Metal Mouth

Derrick and Kaleigh have easily been the most expensive kids in our family. But with teeth like these, Rachel might be back in the running:

Rachel was absolutely elated with her new braces until 6:00 pm, when she promptly broke down crying. (It had also been exactly four hours since her first dose of Tylenol.) A smoothie from Sonora Grill and more pain medication put a smile back on her face.

I should have been more prepared with these things yesterday, but I went to the grocery store this morning and bought fifty bucks worth of:

smoothie drinks
ice cream

On the way to school, she spilled her yogurt smoothie down the front of her shirt, so we went back home so she could change into a clean one. We had to turn around a second time when I asked her if she had brushed her teeth well and she told me she hadn't brushed this morning. Or last night. "But you didn't brush with us!" was her excuse.

Which leads me to a question I've been thinking about for a long time now:

At what age do you stop going through the whole going to bed routine with your kids and send them to do it on their own?

Rachel and Lucy still want me at their bedside to say prayers with them, tuck them in, and turn out the light. (And, apparently, supervise the brushing of the teeth too.) I know it doesn't seem like much, but once we've gotten through the homework, reading, piano practice, baths/showers, scriptures, and Adam's new list of physical therapy exercises for his foot, I'm eager to send a couple kids off to get ready for bed by themselves.

Will someone with older children please share their thoughts?


Mommy Named Meg said...

Obviously I don't have older children, but I was once a child. I'm not sure when I started brushing my teeth, combing my hair, and all that other stuff on my own. It must have been pretty early though, because I know by the time I was in 6th grade I was doing my own laundry, and had a week long rotation in all of the chores in addition to doing all that for myself for quite some time.

Despite all that my Dad tucked me in almost every night until I got married. I know that seems excessive, but I think my Dad cherishes those memories and I certainly do. Maybe encourage some of the more tedious self grooming independence, but try to appreciate the more fun ones.

Aneesa Bee said...

What great thoughts, Meg! I just had a night-talk with my boys last night (Gid and Sam) and I was thinking about how those conversations at night are the ones I remember the most--and the ones where I listen and they listen the most. I know most nights, I don't have a large supply of patience left. But if I can just hold on long enough to tuck them in, the rewards are priceless.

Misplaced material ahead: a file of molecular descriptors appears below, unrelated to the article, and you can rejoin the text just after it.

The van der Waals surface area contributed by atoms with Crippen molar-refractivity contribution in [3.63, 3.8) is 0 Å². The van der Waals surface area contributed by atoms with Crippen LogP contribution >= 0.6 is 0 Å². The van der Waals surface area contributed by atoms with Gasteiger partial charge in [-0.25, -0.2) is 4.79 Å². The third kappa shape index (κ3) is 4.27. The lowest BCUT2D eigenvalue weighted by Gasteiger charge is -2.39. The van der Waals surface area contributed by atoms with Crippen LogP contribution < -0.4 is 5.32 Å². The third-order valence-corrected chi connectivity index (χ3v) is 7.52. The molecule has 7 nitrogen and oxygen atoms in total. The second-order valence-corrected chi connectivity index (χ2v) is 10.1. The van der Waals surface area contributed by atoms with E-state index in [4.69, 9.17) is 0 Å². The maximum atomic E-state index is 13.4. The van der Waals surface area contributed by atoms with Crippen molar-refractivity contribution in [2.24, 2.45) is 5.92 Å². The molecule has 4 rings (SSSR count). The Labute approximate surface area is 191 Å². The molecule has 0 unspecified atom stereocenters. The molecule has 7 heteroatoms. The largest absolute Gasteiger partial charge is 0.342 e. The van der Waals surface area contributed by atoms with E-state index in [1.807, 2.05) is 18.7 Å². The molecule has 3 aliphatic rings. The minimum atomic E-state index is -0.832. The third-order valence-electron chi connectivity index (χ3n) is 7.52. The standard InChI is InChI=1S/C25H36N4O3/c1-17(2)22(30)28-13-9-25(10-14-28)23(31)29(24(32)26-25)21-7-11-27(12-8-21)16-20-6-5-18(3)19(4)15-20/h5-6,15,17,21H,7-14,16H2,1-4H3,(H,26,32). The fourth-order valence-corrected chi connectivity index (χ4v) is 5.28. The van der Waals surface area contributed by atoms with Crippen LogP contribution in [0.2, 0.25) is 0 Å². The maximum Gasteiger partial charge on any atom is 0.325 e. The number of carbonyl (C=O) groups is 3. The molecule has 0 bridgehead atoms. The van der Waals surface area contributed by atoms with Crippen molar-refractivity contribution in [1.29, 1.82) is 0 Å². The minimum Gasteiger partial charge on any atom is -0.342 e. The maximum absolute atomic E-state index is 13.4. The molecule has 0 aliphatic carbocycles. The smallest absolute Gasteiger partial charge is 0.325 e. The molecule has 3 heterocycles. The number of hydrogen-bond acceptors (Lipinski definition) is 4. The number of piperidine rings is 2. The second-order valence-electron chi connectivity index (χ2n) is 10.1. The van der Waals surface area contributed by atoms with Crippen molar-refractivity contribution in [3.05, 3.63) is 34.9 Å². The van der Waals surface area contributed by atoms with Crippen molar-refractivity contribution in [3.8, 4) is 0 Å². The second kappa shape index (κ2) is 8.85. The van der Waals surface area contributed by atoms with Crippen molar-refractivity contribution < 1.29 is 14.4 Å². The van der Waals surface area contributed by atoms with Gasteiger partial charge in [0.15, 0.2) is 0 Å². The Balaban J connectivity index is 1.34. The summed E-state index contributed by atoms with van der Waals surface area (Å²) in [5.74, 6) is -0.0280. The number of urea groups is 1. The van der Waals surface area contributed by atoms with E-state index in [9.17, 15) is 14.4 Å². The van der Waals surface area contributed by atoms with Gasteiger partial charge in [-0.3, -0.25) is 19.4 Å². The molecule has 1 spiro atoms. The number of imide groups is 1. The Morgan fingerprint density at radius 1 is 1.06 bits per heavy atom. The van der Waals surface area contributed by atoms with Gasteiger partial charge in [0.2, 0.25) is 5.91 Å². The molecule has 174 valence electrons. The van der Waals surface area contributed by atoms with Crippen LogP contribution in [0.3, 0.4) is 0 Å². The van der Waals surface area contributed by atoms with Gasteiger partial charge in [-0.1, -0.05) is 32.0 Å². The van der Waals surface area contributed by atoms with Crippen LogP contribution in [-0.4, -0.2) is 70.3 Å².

As for the nighttime grooming--We have a closing song and prayer, and then the kids are supposed to get ready for bed. But it doesn't seem to work quite that way!

I now expect my 11 year old to brush by himself, but I have to remind all the others multiple times. And I brush for my 7 year old about three times a week--and the four year old I do all the brushing. It seems like it takes FOREVER!!!! Wish I had more tips. . . . :-) glad to know I'm not alone!

AngelaW said...

I remember only wanting pudding pops, but I might have been taking advantage of the braces situation. We tell Jack to brush every night. If he is too quick, we send him back. It is part of his normal morning routine. I made a checklist for him to look at before school. I expect him to do all of things on his list without me following him around. I just ask him if everything is checked off before he leaves in the morning.

Kacie said...

I dont know on the getting ready for bed....but I am excited for Rachel! I hope her teeth start to feel normal soon.

HeidiAnn said...

By about 10 they start to do the routine on their own. Different kids/different personalities still need reminding though, "Did you brush you teeth today?" My 3 oldest do the routine and get in bed by themselves but I still come in to say good night every night. Sometimes they are already asleep when I get up there, other times it is a great time to have some one-on-one conversation with them. I think the whole thing depends more on personality/responsibility than a hard-fast age but I have found around 10 to be the magic year.

Ramanda said...

I always get a kick out of your blog! I just got caught up on a few posts and I think you are so fascinating and hilarious! It is always a delight to read your happenings!
As for nightly routines. I send mine off independantly to take care of bruching and flushing and then do a spot check when they are done, like on Despicable Me. YOu can tell when they aren't thorough. Older ones get to help the younger ones and then after song, prayer, and study, they get settled in bes and we come and tuck them in and listen to private prayers. The only thing that keeps me motivated to keep doing it is the thought that some day I will miss these moments. Thanks again for having an wonderful blog!

Natalie said...

I just read my sisters comments, my oldest that will be 13 in 2 months still wants me to "tuck him in" He is the only one that I don't have to follow around and make sure he does his bedtime routine. I am hoping girls are better at this. I find if I don't follow the boys around they try tricks like, "I totally brushed me teeth." (When they really just swished with mouthwash.) Since my husband has been out of town all summer, this bedtime routine seems exhausting with all 6, but I tell myself it is worth it. I also have a great quote by Harold B Lee that I try to remember when I do this routine. I will send it to you. :)

Calandra Janocha said...

I like the candy colors of Rachel's bands. Hmmm... That bed time routine is quite tough to just leave behind, especially if the family has extra close family ties. I think you should tell them gradually about it. Someday, your kids will just feel this sense of maturity and outgrow this routine.